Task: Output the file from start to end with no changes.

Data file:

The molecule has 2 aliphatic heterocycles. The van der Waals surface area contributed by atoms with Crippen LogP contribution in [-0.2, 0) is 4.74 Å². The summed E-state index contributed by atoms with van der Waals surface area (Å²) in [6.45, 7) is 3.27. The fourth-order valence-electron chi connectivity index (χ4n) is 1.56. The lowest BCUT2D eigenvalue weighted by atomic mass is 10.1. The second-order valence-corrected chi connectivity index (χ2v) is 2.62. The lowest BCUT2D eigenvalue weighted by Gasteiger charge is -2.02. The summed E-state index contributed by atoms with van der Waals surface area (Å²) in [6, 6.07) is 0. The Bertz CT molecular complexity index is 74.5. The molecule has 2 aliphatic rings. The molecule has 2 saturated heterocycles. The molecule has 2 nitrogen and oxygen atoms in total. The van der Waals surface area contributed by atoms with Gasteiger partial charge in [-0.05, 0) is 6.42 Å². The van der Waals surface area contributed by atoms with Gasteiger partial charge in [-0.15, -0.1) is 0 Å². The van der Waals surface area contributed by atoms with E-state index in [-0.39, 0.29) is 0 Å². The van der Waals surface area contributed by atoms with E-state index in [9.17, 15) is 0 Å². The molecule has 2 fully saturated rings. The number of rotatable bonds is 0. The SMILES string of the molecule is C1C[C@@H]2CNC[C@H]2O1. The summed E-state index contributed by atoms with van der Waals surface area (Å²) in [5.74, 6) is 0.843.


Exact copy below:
The molecule has 2 aliphatic heterocycles. The van der Waals surface area contributed by atoms with Crippen LogP contribution in [-0.2, 0) is 4.74 Å². The summed E-state index contributed by atoms with van der Waals surface area (Å²) in [6.45, 7) is 3.27. The fourth-order valence-electron chi connectivity index (χ4n) is 1.56. The lowest BCUT2D eigenvalue weighted by atomic mass is 10.1. The second-order valence-corrected chi connectivity index (χ2v) is 2.62. The lowest BCUT2D eigenvalue weighted by Gasteiger charge is -2.02. The summed E-state index contributed by atoms with van der Waals surface area (Å²) in [6, 6.07) is 0. The Bertz CT molecular complexity index is 74.5. The molecule has 2 aliphatic rings. The molecule has 2 saturated heterocycles. The molecule has 2 nitrogen and oxygen atoms in total. The van der Waals surface area contributed by atoms with Gasteiger partial charge in [-0.05, 0) is 6.42 Å². The van der Waals surface area contributed by atoms with Gasteiger partial charge in [-0.15, -0.1) is 0 Å². The van der Waals surface area contributed by atoms with E-state index in [-0.39, 0.29) is 0 Å². The van der Waals surface area contributed by atoms with E-state index in [9.17, 15) is 0 Å². The molecule has 2 fully saturated rings. The number of rotatable bonds is 0. The SMILES string of the molecule is C1C[C@@H]2CNC[C@H]2O1. The summed E-state index contributed by atoms with van der Waals surface area (Å²) in [5.74, 6) is 0.843.